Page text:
Fermilab scientists are using their vertical test stand, located in Industrial Building 1, to test bare 1.3 GHz 9-cell niobium cavities for the ILC. During a vertical test, physicists apply a low power CW (continuous wave) RF voltage to a superconducting cavity and measure the Q (or quality) factor – a measure of the rate of energy loss. A high Q factor means that the cavity will better retain the energy pumped into it – a desirable outcome from the vertical test stand process. In order for the ILC to smash together electrons and positrons at a high energy of 500 GeV, the superconducting cavities must produce high electric fields to accelerate the particles.
In the test stand, a cavity gets immersed in liquid helium and tested inside a vertical dewar to characterize its accelerating properties. Because the cavity essentially sits in a high tech bucket, it is more practical (rather than scientifically necessary) to test it in a vertical as opposed to horizontal orientation. Cooled down to a temperature of 2 kelvins, physicists will be able to determine how high a gradient the cavity will be able to reach – the key to accelerating particles to their highest possible energies. The goal for the ILC cavities is an impressive accelerating field of 35 million volts per meter with a Q factor of 1010. Typically, each cavity will spend a day inside the vertical test stand, including the cool down and warm up period, but a test may require more time if the cavity appears to have a problem. Once the cavity completes the vertical test stand process, it will be dressed inside a helium vessel and continue on to the next qualification test.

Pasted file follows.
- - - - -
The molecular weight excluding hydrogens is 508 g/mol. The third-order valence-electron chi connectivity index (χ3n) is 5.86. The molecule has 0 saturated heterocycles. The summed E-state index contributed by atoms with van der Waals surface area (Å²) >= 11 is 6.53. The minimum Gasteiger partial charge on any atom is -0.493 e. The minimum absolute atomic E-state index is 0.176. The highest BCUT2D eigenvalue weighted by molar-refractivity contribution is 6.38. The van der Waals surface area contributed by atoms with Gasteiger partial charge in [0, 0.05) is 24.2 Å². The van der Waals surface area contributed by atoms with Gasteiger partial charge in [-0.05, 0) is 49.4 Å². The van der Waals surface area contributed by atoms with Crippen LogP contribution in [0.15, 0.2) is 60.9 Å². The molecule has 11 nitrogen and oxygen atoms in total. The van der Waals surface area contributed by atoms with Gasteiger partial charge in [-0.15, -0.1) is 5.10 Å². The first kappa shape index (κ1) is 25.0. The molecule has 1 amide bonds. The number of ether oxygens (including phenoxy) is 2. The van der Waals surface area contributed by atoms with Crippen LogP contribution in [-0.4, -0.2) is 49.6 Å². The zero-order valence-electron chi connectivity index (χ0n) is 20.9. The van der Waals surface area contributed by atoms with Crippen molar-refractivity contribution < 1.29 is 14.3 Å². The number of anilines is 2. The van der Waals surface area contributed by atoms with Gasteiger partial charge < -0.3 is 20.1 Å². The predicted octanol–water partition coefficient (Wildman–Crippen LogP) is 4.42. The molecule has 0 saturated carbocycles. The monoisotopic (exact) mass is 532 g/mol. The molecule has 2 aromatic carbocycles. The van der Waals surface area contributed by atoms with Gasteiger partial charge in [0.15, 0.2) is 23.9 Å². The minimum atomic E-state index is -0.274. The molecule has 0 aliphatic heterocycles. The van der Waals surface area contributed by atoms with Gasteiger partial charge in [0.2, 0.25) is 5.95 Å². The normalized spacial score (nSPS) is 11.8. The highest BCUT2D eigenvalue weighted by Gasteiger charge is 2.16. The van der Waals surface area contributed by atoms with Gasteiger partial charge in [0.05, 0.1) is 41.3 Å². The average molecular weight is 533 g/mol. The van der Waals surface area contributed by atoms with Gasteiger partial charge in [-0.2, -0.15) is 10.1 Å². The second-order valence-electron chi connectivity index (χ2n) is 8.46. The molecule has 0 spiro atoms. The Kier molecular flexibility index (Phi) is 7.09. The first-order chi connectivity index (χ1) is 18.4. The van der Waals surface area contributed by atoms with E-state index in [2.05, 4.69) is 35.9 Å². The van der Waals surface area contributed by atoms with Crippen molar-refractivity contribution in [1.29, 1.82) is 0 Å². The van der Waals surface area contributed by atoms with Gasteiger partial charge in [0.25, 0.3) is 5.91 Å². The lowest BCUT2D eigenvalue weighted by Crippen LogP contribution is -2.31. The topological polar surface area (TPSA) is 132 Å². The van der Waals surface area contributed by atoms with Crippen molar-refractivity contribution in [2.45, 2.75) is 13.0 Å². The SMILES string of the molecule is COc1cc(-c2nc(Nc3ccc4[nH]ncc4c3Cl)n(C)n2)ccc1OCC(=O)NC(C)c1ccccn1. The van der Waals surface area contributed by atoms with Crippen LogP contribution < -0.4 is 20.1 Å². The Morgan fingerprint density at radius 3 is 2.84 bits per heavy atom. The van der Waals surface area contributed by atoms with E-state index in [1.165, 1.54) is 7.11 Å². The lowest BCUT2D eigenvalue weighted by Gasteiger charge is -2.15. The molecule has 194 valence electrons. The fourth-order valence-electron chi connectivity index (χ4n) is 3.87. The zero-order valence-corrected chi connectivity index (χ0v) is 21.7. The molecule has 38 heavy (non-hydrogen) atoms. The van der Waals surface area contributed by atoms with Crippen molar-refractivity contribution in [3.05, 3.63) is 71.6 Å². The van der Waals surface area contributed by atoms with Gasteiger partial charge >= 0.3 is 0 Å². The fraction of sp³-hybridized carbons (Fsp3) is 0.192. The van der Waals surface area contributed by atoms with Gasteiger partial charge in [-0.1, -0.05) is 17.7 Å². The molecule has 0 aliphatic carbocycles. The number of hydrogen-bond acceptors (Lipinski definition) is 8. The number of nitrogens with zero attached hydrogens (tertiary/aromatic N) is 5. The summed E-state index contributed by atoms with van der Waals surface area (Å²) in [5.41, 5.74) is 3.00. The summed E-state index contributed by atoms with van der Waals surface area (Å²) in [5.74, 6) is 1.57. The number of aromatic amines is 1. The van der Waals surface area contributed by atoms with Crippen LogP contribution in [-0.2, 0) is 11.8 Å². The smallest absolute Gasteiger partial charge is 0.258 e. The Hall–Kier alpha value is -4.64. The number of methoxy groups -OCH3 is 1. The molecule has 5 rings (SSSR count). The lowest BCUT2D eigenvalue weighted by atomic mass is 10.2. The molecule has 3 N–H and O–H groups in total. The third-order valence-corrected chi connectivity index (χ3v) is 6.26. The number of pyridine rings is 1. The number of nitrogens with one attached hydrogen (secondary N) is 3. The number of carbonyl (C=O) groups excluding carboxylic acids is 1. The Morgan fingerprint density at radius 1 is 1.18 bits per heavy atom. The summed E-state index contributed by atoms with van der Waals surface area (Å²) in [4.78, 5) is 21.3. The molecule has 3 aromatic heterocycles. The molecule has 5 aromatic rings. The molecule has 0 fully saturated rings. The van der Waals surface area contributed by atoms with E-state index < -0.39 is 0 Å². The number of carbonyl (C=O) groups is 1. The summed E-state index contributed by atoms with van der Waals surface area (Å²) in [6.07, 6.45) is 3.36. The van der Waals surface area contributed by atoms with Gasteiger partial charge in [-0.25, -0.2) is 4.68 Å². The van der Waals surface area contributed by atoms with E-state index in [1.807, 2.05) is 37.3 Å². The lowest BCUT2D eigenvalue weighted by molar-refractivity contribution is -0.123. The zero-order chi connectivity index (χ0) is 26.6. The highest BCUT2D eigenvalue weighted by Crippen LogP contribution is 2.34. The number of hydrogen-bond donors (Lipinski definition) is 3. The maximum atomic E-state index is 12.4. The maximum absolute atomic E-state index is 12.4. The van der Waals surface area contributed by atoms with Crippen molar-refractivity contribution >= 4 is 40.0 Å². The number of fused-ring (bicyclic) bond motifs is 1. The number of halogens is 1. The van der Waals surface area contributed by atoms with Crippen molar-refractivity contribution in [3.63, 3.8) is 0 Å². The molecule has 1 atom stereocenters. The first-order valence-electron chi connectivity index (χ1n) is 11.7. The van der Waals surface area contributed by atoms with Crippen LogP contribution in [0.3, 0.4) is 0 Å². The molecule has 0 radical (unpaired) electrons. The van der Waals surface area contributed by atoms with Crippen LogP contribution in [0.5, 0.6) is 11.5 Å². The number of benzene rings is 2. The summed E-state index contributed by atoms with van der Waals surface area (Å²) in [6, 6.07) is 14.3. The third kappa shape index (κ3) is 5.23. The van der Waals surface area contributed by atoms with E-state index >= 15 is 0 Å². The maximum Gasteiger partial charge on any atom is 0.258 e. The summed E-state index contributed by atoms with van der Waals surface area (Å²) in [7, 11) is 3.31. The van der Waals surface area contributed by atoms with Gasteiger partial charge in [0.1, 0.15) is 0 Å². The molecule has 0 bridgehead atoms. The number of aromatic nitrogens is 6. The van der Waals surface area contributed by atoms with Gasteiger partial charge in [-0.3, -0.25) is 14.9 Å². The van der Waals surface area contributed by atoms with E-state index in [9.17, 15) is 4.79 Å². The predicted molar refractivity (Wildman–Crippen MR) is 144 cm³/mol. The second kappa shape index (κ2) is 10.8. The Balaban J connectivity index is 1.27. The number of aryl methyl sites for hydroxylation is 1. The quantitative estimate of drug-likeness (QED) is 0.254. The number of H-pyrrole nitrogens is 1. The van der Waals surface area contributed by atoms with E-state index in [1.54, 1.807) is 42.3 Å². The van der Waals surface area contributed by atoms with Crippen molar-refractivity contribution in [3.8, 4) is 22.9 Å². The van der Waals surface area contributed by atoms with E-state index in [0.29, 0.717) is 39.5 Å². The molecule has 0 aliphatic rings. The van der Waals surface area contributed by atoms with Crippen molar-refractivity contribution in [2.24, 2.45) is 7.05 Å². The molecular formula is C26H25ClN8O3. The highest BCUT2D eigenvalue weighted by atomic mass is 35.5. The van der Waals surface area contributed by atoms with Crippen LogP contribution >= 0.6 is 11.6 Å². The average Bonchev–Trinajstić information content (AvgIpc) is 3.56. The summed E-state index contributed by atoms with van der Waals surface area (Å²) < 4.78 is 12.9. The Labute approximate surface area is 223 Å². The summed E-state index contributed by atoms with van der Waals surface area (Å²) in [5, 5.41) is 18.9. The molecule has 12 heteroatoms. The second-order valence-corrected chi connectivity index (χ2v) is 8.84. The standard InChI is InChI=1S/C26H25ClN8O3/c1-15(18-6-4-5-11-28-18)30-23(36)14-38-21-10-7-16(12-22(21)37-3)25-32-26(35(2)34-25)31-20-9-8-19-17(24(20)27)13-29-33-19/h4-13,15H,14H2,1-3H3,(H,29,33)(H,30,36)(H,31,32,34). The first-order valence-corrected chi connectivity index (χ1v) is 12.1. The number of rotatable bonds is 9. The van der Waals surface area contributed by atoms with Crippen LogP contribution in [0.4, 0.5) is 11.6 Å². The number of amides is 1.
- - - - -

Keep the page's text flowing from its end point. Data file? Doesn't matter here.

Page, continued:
Construction on the vertical test stand shaft, pit installation and pouring of the concrete were all completed in July 2006 at Fermilab. For RF power, the group selected a 500-watt amplifier and an RF system based on one designed for similar test stands at Jefferson Laboratory. Throughout the design process, Fermilab worked closely with physicists and engineers from DESY, Jefferson Laboratory and Cornell University. In July 2007, the team successfully tested their first single-cell superconducting cavity, proving the capability of their system.
From October 2007 through January 2009, twenty-six cooldowns were performed at the vertical test stand. These have included vertical tests not only of 9-cell ILC-style cavities, but of single-cell ILC-style cavities and 325 MHz single-spoke resonators for the High Intensity Neutrino Source project as well. In addition, the test stand has been used to develop cavity instrumentation including a variable RF input coupler, a novel thermometry system and a cavity vacuum pumping system, and to verify cavity preparation procedures at several facilities.
A vertical test stand upgrade to increase test throughput in support of Project X is underway, and includes substantial improvements to the cryogenic system and the addition of two larger test dewars.